Editors: Tom Whipple, Steve Andrews

Quote of the Week

“It is no surprise that a [German] coalition involving the Greens would want a swift coal exit, but the timing of the decision to push forward the coal phase-out by eight years [to 2030] coincides with the major power and energy crisis in Europe, including in Germany.”

Tsvetana Paraskova, Oilprice.com

Graphic of the Week

AES Corp. in January commissioned a 100-megawatt battery installation in Long Beach, California, using Fluence batteries. Photographer: Bing Guan/Bloomberg
1.  Energy prices and production
2.  Climate change
3. The global economy and the coronavirus
4. Renewables and new technologies
5. Briefs

1.  Energy prices and production

Oil:  US crude futures posted an eighth straight weekly gain, the longest stretch of advances since 2015. Brent crude topped $85 a barrel in London for the first time since 2018, the latest milestone in a global energy crisis that has seen prices soar. The global benchmark rose above that level in intraday trading but did not settle above it on Friday. West Texas Intermediate for November settlement rose 97 cents to settle at $82.28 a barrel.  Brent for December delivery added 86 cents to settle at $84.86 a barrel. The shortage of gas and coal is triggering extra demand for oil products from the power market. It’s also depleting stockpiles: the biggest US storage hub at Cushing recorded a considerable supply decline for this time of year.

The structure of Brent crude oil futures shows a “scarcity premium” that has widened to the most since 2013 this week, a sign of the tight market underpinning oil’s rally. The premium of the immediate Brent crude contract to the December 2022 price stood at $8.13 a barrel on Friday after reaching $8.30 on Monday. The value on Monday was the highest since 2013.

Global petroleum inventories have fallen to their lowest seasonal level for seven years as producers have failed to raise output to match the rapid rebound in consumption. In contrast to coal, gas, and electricity shortages, the oil shortage is mainly discretionary, as producers in the OPEC+ group of exporting countries and US shale firms have opted to limit increases in their production. But low inventories have eroded the market’s capacity to absorb faster-than-expected consumption growth or a sudden output disruption without prices spiking higher.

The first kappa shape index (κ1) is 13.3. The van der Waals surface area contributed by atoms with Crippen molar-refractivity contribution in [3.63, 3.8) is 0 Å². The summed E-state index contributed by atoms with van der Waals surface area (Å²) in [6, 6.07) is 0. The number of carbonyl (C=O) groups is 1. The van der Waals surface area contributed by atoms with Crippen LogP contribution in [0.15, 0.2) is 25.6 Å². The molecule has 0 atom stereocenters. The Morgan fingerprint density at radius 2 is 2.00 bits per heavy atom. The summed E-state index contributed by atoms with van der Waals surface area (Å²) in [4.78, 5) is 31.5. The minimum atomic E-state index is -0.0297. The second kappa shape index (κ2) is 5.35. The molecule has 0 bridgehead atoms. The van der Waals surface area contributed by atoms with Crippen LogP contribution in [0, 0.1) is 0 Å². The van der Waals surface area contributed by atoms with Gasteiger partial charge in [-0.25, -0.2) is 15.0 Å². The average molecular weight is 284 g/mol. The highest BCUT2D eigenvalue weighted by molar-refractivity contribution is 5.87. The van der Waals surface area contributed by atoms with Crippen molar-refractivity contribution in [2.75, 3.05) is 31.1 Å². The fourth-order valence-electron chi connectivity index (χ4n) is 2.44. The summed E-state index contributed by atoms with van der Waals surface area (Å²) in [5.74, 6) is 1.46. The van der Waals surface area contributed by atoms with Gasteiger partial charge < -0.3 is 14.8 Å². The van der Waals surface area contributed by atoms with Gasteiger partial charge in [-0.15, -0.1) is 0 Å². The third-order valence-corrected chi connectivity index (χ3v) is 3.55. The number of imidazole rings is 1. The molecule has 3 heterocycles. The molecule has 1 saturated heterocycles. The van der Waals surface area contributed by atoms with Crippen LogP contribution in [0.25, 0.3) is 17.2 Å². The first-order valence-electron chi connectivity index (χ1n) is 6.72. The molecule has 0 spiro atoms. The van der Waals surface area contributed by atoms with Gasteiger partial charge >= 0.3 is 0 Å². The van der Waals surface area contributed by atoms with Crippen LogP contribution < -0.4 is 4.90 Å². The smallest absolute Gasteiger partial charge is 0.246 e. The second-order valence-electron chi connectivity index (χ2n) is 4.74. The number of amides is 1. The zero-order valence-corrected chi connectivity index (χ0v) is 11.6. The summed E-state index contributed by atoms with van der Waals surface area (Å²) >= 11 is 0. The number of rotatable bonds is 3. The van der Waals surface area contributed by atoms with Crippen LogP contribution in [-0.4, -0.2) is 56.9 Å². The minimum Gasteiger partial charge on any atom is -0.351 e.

Total US crude oil production averaged 11.3 million b/d in July–the most recent monthly historical data point. However, the EIA estimates that domestic production fell to 10.6 million b/d in September because of disruptions from Hurricane Ida. The administration forecasts US production will be 11.0 million b/d in October, rising to 11.3 million b/d in December, and 11.7 million in 2022 as shale oil production increases. Growth will come because of increasing rig counts, which are eventually expected to offset natural production decline rates.

After years of pumping more oil and gas, Western energy giants like BP, Royal Dutch Shell, Exxon Mobil, and Chevron are slowing down production as they switch to renewable energy or cut costs after being bruised by the pandemic. But that doesn’t mean the world will have less oil. Instead, state-owned oil companies in the Middle East, North Africa, and Latin America are taking advantage of the cutbacks by investor-owned companies by cranking up their production. This massive shift could reverse a decade-long rising domestic oil and gas production trend that turned the US into a net exporter of oil, gasoline, natural gas, and other petroleum products.

International Energy Agency:  The IEA said on Thursday that the global energy crunch is expected to boost oil demand by half a million b/d and could stoke inflation and slow the world’s recovery from the COVID-19 pandemic. An acute shortage in natural gas and coal supplies is triggering a massive switch to oil products and along with increasing travel has boosted the global oil demand outlook. Still, supply could catch up in early 2022 should OPEC+ stick to its plan to bring crude back online.

OPEC: The oil cartel+ was supposed to pump a combined 37.141 million barrels in September per its quotas. Yet, according to the Platts survey, the actual total was 570,000 b/d below this number—even if it was higher than the previous month by more than the 400,000 b/d OPEC+ agreed to add to the market every month. In other words, while OPEC+ was overperforming on its monthly production boost, it was underperforming on its quotas. As a result, the September total was some 6 million barrels lower than the baseline production level agreed to by OPEC+. The cartel has made no secret of its intention to go cautiously about production recovery.